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Territorial Hawk Attacks Drone Quadcopter, Highlights Potential Amazon Setback? [VIDEO]

Oct 11, 2014 02:43 PM EDT
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Last Wednesday, Christopher Schmidt was flying his remote-controlled quad-blade helicopter in Cambridge, Massachusetts when an angry hawk came swooping out of the blue to take the drone out.

The incident occurred just over Magazine Beach Park, and while both the bird and drone came out unscathed, confidence in future drone delivery systems may be a little worse-for-ware.

"Your Amazon prime air package did not arrive because: hawk attack," one Redditer joked soon after the video's release.

"Look out #Amazon! Mother nature is coming for you!" another YouTube commenter wrote.

They are talking about a potential setback for Amazon's new delivery scheme, Amazon Prime Air. The company hopes to soon be using "return-to-home" drones much like Schmidt's Phantom FC40 Quadcopter to quickly and efficiently deliver small packages. In the wake of new technologies inspired by nature, drone designs are more fit than ever to navigate busy skies and labyrinthine city air-ways. Amazon says that all it needs to get Prime Air off the ground is approval from the Federal Aviation Administration.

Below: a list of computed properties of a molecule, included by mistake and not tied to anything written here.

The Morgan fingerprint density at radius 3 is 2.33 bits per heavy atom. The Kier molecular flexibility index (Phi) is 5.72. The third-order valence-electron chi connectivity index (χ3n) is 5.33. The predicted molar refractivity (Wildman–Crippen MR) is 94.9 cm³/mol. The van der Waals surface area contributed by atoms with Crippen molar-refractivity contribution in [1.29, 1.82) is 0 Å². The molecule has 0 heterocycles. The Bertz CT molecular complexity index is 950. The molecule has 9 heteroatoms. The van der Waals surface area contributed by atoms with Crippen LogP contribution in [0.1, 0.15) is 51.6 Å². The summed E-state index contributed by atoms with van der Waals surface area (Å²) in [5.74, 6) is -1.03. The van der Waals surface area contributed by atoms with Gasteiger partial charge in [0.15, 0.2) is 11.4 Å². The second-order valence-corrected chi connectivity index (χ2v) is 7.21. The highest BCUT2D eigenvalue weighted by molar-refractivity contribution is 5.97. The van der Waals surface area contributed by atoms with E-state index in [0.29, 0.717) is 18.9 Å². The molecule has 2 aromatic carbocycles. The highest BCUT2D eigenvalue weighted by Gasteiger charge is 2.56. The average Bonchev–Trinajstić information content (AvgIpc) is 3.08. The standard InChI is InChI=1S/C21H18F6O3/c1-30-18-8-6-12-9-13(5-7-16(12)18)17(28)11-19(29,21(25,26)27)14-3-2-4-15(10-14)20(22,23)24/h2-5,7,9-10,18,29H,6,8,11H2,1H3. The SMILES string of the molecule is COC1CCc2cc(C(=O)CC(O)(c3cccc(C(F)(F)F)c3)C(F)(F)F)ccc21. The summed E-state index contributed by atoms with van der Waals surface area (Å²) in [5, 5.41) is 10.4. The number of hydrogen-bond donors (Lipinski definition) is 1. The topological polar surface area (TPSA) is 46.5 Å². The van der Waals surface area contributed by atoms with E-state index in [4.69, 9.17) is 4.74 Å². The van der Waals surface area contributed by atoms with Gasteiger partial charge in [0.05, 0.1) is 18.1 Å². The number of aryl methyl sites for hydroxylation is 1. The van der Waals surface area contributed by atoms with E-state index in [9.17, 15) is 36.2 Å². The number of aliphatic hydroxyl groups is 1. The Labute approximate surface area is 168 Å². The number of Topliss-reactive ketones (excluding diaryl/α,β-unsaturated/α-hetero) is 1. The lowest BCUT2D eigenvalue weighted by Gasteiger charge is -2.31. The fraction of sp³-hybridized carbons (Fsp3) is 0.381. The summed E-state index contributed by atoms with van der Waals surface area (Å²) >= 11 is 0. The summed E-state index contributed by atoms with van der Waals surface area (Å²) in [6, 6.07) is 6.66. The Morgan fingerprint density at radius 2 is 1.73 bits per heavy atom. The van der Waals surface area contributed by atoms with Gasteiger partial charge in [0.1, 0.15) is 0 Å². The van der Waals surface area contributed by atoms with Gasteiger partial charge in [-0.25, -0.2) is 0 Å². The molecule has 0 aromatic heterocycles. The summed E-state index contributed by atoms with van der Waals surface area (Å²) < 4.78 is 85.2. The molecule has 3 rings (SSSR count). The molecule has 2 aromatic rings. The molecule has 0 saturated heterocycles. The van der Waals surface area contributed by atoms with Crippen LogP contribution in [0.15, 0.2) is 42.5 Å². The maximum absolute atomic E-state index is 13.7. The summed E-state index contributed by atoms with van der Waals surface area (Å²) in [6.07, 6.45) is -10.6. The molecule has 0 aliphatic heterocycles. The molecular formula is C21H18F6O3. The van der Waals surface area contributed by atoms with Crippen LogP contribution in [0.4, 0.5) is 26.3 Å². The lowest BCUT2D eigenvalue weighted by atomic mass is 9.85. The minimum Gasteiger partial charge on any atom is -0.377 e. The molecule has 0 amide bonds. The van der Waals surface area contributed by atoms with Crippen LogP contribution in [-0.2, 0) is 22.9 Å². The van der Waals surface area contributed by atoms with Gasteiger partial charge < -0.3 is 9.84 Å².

But if one particularly territorial hawk can get in the way of a delivery, that could certainly throw a wrench in Amazon plans.

However, according to Schmidt, the video is a poor example of whether an aggressive hawk would normally attack these drones, or even if they could take one out of the sky. The hawk was identified as a juvenile red tailed hawk, likely still learning when and where to pick its fights.

And the bird didn't even actually "take out" the copter.

"As soon as he flew at [the quadcopter], I throttled down the props to try to minimize any harm to the bird," the drone enthusiast explained.

You can watch the full video via Schmidt's YouTube channel below. And be sure to share it! The YouTuber says that all ad-revenue generated through views of the clip will be directly donated to the Massachusetts Audubon Society for the protection of nature.

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